Background and objectives: Pharmaco-economics provides a standardized methodology for valid comparisons of interventions in different fields of health care. The role of pharmaco-economics in the safety of blood and blood products has, however, been very limited to date. This review discusses the pharmaco-economic evaluations of strategies to enhance blood product safety that have been published in the scientific literature.
Materials and methods: We reviewed pharmaco-economic methodology with special reference to cost-effectiveness analysis. We searched the literature for cost-effectiveness in blood product safety.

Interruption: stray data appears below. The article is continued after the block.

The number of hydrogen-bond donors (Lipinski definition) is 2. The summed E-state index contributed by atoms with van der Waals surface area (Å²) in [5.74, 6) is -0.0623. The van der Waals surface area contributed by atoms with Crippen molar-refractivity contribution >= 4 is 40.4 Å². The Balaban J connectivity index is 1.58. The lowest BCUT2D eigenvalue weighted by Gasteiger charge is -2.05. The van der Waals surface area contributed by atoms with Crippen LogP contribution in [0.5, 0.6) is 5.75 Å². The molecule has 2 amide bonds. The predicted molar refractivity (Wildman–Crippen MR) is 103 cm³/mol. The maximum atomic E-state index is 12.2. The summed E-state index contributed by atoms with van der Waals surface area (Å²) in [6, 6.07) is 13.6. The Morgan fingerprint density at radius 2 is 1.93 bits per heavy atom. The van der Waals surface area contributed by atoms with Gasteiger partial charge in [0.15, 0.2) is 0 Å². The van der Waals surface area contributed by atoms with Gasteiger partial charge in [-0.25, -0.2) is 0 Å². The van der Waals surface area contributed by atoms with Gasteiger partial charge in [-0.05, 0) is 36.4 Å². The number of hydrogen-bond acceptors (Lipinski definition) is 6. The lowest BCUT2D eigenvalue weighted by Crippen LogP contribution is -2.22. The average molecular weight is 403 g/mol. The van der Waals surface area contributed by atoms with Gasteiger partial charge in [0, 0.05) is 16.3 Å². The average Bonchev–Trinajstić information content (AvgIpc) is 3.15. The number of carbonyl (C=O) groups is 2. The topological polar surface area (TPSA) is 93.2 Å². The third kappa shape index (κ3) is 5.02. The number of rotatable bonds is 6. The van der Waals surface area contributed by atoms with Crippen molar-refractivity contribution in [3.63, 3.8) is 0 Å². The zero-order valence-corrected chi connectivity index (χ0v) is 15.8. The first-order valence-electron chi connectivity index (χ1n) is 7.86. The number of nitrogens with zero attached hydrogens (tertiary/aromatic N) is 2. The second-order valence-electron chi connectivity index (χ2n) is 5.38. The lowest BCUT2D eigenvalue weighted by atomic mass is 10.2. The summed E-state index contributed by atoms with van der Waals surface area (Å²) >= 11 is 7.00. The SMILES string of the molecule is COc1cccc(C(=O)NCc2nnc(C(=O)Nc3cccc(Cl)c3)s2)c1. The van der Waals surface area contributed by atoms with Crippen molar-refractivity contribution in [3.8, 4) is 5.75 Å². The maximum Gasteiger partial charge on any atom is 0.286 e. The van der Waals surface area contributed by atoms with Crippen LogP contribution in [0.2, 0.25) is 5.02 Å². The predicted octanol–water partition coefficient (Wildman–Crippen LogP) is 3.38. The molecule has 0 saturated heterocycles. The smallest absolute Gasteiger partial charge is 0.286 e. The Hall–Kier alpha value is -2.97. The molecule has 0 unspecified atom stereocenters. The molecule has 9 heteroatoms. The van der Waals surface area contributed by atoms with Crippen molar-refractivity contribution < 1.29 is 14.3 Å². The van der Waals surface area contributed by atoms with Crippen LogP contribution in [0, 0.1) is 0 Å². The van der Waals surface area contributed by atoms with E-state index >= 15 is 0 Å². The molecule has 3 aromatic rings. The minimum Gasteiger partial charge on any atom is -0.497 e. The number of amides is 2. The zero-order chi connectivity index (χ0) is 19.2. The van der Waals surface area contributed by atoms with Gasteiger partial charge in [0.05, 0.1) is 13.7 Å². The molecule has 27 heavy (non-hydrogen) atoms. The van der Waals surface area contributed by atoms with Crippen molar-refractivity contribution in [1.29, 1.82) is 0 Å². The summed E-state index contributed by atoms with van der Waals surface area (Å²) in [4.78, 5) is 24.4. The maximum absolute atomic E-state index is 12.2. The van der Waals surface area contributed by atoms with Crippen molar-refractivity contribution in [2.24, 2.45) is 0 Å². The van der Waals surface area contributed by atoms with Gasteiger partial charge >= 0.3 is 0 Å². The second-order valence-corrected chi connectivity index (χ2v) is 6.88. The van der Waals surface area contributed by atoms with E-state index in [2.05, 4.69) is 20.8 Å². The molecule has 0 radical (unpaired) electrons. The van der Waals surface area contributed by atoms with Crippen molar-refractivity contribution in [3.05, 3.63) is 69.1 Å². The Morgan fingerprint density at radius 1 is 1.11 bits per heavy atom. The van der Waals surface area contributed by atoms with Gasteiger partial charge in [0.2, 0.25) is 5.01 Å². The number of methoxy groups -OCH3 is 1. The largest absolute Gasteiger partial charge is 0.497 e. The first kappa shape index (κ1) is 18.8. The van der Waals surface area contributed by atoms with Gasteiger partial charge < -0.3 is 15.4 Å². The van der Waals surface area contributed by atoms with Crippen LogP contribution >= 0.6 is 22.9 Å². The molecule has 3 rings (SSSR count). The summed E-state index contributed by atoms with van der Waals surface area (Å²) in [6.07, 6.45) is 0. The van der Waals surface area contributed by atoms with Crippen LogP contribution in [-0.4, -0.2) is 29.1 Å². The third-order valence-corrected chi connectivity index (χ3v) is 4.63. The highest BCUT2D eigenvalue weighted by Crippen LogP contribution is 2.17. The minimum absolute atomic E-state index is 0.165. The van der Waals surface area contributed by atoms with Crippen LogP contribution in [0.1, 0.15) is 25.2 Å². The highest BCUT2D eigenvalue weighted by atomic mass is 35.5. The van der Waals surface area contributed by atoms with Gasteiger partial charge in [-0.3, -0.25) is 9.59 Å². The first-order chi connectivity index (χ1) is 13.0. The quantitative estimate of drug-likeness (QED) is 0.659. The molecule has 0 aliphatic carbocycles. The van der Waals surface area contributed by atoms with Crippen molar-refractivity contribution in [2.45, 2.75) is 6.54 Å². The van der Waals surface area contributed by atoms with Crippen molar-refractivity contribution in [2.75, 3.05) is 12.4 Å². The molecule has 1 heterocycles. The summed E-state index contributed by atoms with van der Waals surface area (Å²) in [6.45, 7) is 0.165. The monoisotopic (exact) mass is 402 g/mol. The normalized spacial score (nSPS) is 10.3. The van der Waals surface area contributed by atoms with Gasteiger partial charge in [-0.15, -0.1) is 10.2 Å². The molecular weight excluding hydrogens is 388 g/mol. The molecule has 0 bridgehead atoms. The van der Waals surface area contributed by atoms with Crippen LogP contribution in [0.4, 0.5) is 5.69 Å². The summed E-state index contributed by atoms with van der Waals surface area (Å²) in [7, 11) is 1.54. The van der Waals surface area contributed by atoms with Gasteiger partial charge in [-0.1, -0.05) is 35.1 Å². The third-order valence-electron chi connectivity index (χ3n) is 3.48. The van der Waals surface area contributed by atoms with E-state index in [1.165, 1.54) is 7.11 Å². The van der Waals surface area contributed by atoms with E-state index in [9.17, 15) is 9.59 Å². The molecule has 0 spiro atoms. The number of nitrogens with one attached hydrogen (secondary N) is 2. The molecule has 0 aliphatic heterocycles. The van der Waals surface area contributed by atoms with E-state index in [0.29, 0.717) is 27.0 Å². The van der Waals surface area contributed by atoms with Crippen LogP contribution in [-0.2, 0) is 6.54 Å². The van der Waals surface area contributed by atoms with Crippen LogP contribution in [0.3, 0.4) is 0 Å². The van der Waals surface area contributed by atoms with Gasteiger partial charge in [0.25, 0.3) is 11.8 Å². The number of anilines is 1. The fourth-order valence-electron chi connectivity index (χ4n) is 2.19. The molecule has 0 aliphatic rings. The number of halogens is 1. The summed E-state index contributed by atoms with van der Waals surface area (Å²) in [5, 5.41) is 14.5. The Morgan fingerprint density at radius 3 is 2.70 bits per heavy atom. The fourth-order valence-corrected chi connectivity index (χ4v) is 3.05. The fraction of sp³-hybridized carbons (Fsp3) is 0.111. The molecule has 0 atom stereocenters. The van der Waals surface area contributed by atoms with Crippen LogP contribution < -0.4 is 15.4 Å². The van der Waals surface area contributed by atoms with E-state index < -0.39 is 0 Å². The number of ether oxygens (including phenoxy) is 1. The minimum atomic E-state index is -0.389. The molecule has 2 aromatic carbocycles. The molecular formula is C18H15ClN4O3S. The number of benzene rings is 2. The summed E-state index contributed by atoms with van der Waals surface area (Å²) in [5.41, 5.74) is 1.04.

Result: Net costs per quality adjusted life-year (QALY) gained varied from cost-saving for human immunodeficiency virus (HIV)- and hepatitis C virus (HCV) antibody screening and leucoreduction to several million US dollars per QALY gained for solvent-detergent treatment of plasma, nucleic acid amplification testing and HIV p24 antigen testing.
Conclusions: To date the safety of blood transfusion has been largely determined by available technology, irrespective of pharmaco-economics. Net costs up to several million US dollars per QALY gained were found for interventions implemented.